Funny - I have been thinking of starting a thread on pizza in Houston to see what any one would recommend. I hope citizenconn comes back and shares what he/she knows.

    I've been going to New York Pizzeria for several months:

    http://www.nypizzeria.com/welcome.html

    They do a big 28" pie and then sell by the slice which is the way I prefer to get it since the crust gets crispier that way. I've mostly gone to the Beechnut location but am getting unhappier each time; that's mostly due to a very young manager and his crew of rather unkempt teenagers. Note menu's are not the same at all locations. This is locally owned.

    Another place I've liked for several years is Candelari's:

    http://www.candelaris.com/

    This company was a sausage company for years before starting a restaurant. Anything with their sausage is great. The Washington Ave. location has a 6 day a week luncheon buffet where you can sample several pizzas and pasta dishes. Their crust is like those rising crust pizzas.

    Another place I've liked for years is Antonio's Flying Pizza on Hillcroft:

    http://antonios.com/page/nubk/Home.html

    For years I've heard people rave about Star Pizza; they have separate websites for their 2 locations:

    http://www.starpizza.net/home1.htm

    http://www.starpizza.net/home2.htm

    In all these years I've never been.

    One of the founders of Star left to start his own place:

    http://www.mauibrospizza.com/

    I think originally this was only take-out, but I've never been.

    Lastly, I've heard recently about Collina's:

    http://www.collinas.com/

    but I've never been.

    If you check any of these out please post back what you think and help educate me pizza-wise.

    I'd like to know about a place that does pizza like the one pictured yesterday (8/16) which I think somebody referred to as Sicilian.

    Oh yes, I forgot. I don't know where to get a good cheesesteak. Jake's on Chimney Rock supposedly uses bread from Amaroso's but I'm not impressed with the sandwiches.

    http://www.jakesphillysteaks.com/index.html


    #24
    Twinwillow
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    RE: Pizza Below The Mason-Dixon Line 2006/08/17 19:01:51 (permalink)
    That picture of the (square-ish) pizza on yesterday's home page gave me,
    "pizza envy".
    #25
    baconman
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    RE: Pizza Below The Mason-Dixon Line 2006/08/22 10:46:32 (permalink)
    The best Pizza I ever had was at Maggies, long since gone, on Wisconsin ave. in Wash D.C.
    #26
    Bulldozer Rectangle
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    RE: Pizza Below The Mason-Dixon Line 2006/08/22 16:32:02 (permalink)
    oltheimmer, so we meet again!

    In Houston, Romano's on West Gray is the best. There is really nothing else close.

    Candelaris, Star, and NY Pizzeria will do in a pinch. Collinas is too thick for me, but the BYOB makes up for that.

    I hate to say it, but despite the obvious attempt to inflame, I have to agree with the post starter. Lived in Houston 10 years now and nothing comes close to CT pie. H-town might be the best eating town in the country, and it does an admirable job with the pies. So that's a compliment!

    I don't go for Mexican or barbecue when I'm back. Wouldn't even consider it.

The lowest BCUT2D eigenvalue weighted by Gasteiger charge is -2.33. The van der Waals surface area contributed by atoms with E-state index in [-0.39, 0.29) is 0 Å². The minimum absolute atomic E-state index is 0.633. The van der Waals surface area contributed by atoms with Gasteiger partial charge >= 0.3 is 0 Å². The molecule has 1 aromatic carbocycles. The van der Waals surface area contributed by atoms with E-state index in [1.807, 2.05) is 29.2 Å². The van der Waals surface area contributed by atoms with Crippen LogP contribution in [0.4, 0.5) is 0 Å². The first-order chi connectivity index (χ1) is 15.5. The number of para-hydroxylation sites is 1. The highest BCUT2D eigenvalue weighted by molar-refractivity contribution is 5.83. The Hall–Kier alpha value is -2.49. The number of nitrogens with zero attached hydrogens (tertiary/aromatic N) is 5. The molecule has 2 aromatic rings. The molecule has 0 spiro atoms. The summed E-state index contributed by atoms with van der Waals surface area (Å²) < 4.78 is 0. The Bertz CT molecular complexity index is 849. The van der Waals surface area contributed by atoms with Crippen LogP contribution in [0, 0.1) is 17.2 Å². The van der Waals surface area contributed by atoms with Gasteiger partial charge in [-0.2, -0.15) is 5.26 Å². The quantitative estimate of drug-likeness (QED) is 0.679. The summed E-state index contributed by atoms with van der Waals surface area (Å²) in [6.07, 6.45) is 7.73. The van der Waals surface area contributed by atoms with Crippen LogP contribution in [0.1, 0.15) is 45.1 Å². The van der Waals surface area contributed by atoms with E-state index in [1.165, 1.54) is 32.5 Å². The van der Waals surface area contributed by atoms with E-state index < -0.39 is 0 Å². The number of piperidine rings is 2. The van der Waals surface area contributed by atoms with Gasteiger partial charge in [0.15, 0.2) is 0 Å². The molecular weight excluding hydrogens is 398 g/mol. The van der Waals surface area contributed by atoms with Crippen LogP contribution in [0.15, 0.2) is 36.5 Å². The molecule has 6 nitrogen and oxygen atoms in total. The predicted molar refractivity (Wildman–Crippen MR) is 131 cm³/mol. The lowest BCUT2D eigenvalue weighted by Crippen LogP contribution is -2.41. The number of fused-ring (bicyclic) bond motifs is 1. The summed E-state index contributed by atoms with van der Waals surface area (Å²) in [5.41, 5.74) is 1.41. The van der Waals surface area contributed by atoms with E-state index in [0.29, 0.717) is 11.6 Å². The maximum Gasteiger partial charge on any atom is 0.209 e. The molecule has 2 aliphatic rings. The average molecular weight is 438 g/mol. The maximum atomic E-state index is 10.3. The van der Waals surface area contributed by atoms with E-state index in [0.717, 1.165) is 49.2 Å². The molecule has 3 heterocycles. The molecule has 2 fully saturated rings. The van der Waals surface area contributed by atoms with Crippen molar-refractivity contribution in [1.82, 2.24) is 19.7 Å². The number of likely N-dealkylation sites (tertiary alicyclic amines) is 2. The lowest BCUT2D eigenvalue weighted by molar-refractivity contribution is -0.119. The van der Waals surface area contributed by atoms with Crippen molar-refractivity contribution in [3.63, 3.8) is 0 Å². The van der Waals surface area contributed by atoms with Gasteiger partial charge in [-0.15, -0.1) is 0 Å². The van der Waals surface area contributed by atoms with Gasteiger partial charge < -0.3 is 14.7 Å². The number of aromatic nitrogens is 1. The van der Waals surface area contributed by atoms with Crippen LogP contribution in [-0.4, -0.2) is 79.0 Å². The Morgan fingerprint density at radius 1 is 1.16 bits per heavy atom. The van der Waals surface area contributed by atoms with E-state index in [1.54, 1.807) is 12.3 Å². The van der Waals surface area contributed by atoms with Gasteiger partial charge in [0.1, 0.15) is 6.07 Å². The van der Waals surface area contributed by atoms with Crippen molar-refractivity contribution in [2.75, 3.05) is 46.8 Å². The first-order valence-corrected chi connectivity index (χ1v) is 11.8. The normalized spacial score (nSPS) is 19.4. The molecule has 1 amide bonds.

#27
    oltheimmer
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    RE: Pizza Below The Mason-Dixon Line 2006/08/23 12:56:03 (permalink)
    Wow, that's good to know and very timely since I'm getting so tired of NYP. I'll be there by the end of the week .

    I drive that section of W. Gray frequently and don't think I've ever even noticed it. There used to be a pizza booth in Good Time Charlie's at Sharpstown Mall 20 or so years ago that I think was called Romano's and was my favorite place for years, about the only reason I went to the Mall. I wonder if there's a connection.

    UPDATE: I went and tried a slice of the Special: Pepperoni, Italian sausage, onion, hamburger, Black Olive, Canadian Bacon, Mushrooms, Bell Pepper. It was great; the crust was a little soggy from the grease from all the meats but it was very enjoyable.

    A couple of days later I realized my faux pas and hurried back to have a plain cheese . I'm no expert on NY pizza but that was definitely the thinnest crust pizza I've ever had. Thanks for the recommendation; I'll be going back.

    While waiting for my special I was reading a framed clipping on the wall from the Chronicle Dining Guide ca. 1999 about the search for NY style pizza in Houston. One NY ex-pat was quoted as saying there'd never be authentic NY pizza in Houston because of differences in the water and humidity. All of the places you covered above were mentioned in the story plus Napoli and a place which I think was called Gondola. The latter is apparently no longer in business but I've found there's a Napoli closer to me than even the NYP so I guess I'll be trying that out.
    #28
    serkbiggs
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    RE: Pizza Below The Mason-Dixon Line 2006/11/11 22:48:07 (permalink)
    I live near Amarillo, Texas, but I grew up eating great pizza in the Midwest. Anyone know where to get a good pie within a couple hundred miles of Amarillo?
    #29
    Theedge
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    RE: Pizza Below The Mason-Dixon Line 2006/11/11 23:09:44 (permalink)
    I just had supper delivered from my favorite pizza place. As is becoming my custom, I of course took photos.



    #30